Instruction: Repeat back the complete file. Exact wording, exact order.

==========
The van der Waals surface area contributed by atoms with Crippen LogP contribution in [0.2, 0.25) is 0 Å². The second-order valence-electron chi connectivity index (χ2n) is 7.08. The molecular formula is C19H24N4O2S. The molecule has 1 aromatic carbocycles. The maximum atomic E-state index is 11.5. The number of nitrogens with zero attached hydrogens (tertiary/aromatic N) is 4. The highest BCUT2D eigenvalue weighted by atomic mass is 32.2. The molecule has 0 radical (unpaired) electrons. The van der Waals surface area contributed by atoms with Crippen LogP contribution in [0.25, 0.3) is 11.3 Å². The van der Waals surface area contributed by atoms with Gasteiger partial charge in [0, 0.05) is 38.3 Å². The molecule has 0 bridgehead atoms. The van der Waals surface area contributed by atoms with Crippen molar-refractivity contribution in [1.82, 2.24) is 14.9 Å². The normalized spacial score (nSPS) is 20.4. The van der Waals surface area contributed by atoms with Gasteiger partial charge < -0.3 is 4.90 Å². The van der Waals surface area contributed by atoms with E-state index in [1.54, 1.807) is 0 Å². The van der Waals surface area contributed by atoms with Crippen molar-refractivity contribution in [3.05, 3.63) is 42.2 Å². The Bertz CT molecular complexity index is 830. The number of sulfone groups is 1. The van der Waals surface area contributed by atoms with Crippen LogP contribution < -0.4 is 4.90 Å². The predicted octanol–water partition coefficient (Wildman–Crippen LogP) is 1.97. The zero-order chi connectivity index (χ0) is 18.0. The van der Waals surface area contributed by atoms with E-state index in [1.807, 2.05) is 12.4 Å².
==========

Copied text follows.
The van der Waals surface area contributed by atoms with Crippen LogP contribution in [0.2, 0.25) is 0 Å². The second-order valence-electron chi connectivity index (χ2n) is 7.08. The molecular formula is C19H24N4O2S. The molecule has 1 aromatic carbocycles. The maximum atomic E-state index is 11.5. The number of nitrogens with zero attached hydrogens (tertiary/aromatic N) is 4. The highest BCUT2D eigenvalue weighted by atomic mass is 32.2. The molecule has 0 radical (unpaired) electrons. The van der Waals surface area contributed by atoms with Crippen LogP contribution in [0.25, 0.3) is 11.3 Å². The van der Waals surface area contributed by atoms with Gasteiger partial charge in [0, 0.05) is 38.3 Å². The molecule has 0 bridgehead atoms. The van der Waals surface area contributed by atoms with Crippen molar-refractivity contribution in [1.82, 2.24) is 14.9 Å². The normalized spacial score (nSPS) is 20.4. The van der Waals surface area contributed by atoms with Gasteiger partial charge < -0.3 is 4.90 Å². The van der Waals surface area contributed by atoms with E-state index in [1.54, 1.807) is 0 Å². The van der Waals surface area contributed by atoms with Crippen molar-refractivity contribution in [3.05, 3.63) is 42.2 Å². The Bertz CT molecular complexity index is 830. The number of sulfone groups is 1. The van der Waals surface area contributed by atoms with Crippen LogP contribution < -0.4 is 4.90 Å². The predicted octanol–water partition coefficient (Wildman–Crippen LogP) is 1.97. The zero-order chi connectivity index (χ0) is 18.0. The van der Waals surface area contributed by atoms with E-state index in [1.807, 2.05) is 12.4 Å².